To do this, IBM researchers loaded with 200 million pages of text. Watson uses that data to analyze contextual clues and figure out how words relate to each other.
Lots more detail in the main story here — but suffice it to say, Watson won! Again, this was just a practice round. The real competition will be a series of matches that will air on television on February 14, 15 and 16.
Now UK bookmakers Bodog.com are getting in on the action. A press release they sent me yesterday said the company is “sad to report that IBM’s Computer, known as Watson, is the odds-on favourite to beat both Jeopardy champions Ken Jennings and Brad Rutter.”
Ouch! I can’t wait to tell my half-robot children that I was there when the machines started to think.
Check out a CNNMoney video below, produced by Jason Sanchez, for all the deets on Watson — plus an interview with Alex Trebek. (I’m the arm and the disembodied voice. I swear!) -Julianne
I give permission for IBM, its customers, partners, and minions, to use JSLint for evil.
Are IBM, HP, Dell and Oracle going to buy out all the remaining publicly traded data storage technology companies before the end of the year? It’s starting to seem that way. Big Blue’s $1.7 billion deal for Netezza comes shortly after HP outbid Dell for the unprofitable 3Par. It also follows the scandalous departure of former HP CEO Mark Hurd and his subsequent landing at Oracle. That development has sparked a flurry of rumors about companies Hurd could go after — with Larry Ellison’s blessing, of course.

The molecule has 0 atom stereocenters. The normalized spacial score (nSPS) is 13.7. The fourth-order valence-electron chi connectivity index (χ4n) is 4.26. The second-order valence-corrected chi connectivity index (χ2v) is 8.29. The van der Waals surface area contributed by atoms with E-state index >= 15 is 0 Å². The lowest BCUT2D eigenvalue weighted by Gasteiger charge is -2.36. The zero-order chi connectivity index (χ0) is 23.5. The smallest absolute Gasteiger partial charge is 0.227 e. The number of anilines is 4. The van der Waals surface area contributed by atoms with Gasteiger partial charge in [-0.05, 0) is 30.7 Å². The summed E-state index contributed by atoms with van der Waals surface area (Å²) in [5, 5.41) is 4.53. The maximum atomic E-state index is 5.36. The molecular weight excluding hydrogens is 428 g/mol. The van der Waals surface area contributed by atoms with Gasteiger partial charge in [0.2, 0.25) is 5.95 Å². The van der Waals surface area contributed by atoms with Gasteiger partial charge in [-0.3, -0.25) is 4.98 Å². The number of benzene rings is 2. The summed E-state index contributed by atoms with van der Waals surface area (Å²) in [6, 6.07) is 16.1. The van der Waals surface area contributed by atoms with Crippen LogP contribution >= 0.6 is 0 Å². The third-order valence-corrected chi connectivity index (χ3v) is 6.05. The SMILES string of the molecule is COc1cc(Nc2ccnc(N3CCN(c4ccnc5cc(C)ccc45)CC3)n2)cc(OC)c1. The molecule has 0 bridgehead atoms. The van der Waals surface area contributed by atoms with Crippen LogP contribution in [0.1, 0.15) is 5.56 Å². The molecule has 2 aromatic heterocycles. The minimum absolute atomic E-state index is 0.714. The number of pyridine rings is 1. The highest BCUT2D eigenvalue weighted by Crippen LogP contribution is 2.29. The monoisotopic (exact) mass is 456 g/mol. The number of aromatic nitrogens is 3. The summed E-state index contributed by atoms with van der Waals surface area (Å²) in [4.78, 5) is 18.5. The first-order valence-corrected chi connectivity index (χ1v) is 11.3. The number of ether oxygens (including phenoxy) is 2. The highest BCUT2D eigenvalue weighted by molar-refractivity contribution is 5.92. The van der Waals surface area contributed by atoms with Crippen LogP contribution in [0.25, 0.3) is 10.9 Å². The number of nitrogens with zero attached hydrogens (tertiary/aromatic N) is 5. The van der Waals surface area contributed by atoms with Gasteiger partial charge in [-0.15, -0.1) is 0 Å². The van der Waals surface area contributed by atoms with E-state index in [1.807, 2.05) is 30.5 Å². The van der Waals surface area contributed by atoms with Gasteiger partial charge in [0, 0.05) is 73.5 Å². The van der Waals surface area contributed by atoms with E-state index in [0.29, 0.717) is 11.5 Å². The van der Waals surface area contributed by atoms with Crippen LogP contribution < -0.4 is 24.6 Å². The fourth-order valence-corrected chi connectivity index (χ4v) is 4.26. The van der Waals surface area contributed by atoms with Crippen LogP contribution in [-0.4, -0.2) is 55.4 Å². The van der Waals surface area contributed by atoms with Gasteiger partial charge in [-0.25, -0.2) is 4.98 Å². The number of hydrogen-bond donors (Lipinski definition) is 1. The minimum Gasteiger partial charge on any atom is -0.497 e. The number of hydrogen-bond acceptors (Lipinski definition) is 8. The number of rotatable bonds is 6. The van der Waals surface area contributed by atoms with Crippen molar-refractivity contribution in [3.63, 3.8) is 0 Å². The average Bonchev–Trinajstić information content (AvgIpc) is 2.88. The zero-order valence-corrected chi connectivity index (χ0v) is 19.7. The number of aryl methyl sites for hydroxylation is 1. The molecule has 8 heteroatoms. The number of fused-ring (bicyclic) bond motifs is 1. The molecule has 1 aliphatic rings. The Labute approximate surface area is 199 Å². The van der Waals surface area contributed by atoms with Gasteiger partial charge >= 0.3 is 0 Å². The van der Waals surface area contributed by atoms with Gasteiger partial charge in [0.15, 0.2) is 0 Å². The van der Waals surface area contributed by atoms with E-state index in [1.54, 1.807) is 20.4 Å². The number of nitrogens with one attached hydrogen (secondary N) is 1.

The latest speculation is that Teradata could be the next bit of takeover chum. The company is one of the few remaining standalone publicly traded firms in the exciting business of data warehousing. So naturally that means Teradata now has much sought after scarcity value, right?
Anyway, that’s what Wall Street seems to think. Teradata was up 7% Monday, making it one of the top performers in the S&P 500. And the tech rumor mill just keeps on spinning. - Paul
This whole technology M&A rumor mill thing is starting to get ridiculous. Shares of Tel Aviv tech firm Radware surged nearly 40% on no news yesterday. The reason for the move? An Israeli business publication called The Globes posted a story that indicated Radware could be a takeover target of IBM or HP.
Of course, it does seem that HP is hell-bent on buying more companies to try and distract investors from the fact that it still hasn’t named a CEO to replace Mark Hurd. That strategy isn’t working, by the way.
But the Radware story seems very thinly sourced and lacking in substance. It also seems odd that Big Blue would want to get in a bidding war with HP considering that IBM CEO Sam Palmisano attacked HP in an interview with The Wall Street Journal this week. Palmisano was especially critical of HP’s decision to overpay for 3PAR. If you bought Radware on the M&A chatter, it might be best to say mazel tov and sell the stock before it crashes back to earth. Stock’s down nearly 5% this morning. — Paul